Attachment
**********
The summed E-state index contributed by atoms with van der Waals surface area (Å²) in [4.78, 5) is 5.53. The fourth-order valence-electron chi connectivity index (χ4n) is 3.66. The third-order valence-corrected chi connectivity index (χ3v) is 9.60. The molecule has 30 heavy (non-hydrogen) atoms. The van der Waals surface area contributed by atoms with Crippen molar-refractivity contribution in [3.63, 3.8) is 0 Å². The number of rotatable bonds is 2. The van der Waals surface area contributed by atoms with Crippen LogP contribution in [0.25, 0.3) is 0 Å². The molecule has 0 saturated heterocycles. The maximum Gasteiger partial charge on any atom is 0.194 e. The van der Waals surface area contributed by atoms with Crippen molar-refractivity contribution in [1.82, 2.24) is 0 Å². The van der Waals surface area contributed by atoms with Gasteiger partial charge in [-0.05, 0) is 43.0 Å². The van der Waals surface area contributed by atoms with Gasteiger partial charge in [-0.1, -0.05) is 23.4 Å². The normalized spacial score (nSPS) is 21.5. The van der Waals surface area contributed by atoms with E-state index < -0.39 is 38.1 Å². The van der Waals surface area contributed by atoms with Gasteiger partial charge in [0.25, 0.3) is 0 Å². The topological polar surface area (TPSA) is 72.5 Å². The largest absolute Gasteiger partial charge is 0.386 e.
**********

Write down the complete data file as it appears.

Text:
The summed E-state index contributed by atoms with van der Waals surface area (Å²) in [4.78, 5) is 5.53. The fourth-order valence-electron chi connectivity index (χ4n) is 3.66. The third-order valence-corrected chi connectivity index (χ3v) is 9.60. The molecule has 30 heavy (non-hydrogen) atoms. The van der Waals surface area contributed by atoms with Crippen molar-refractivity contribution in [3.63, 3.8) is 0 Å². The number of rotatable bonds is 2. The van der Waals surface area contributed by atoms with Crippen LogP contribution in [0.25, 0.3) is 0 Å². The molecule has 0 saturated heterocycles. The maximum Gasteiger partial charge on any atom is 0.194 e. The van der Waals surface area contributed by atoms with Crippen molar-refractivity contribution in [1.82, 2.24) is 0 Å². The van der Waals surface area contributed by atoms with Gasteiger partial charge in [-0.05, 0) is 43.0 Å². The van der Waals surface area contributed by atoms with Gasteiger partial charge in [-0.1, -0.05) is 23.4 Å². The normalized spacial score (nSPS) is 21.5. The van der Waals surface area contributed by atoms with E-state index < -0.39 is 38.1 Å². The van der Waals surface area contributed by atoms with Gasteiger partial charge in [0.25, 0.3) is 0 Å². The topological polar surface area (TPSA) is 72.5 Å². The largest absolute Gasteiger partial charge is 0.386 e.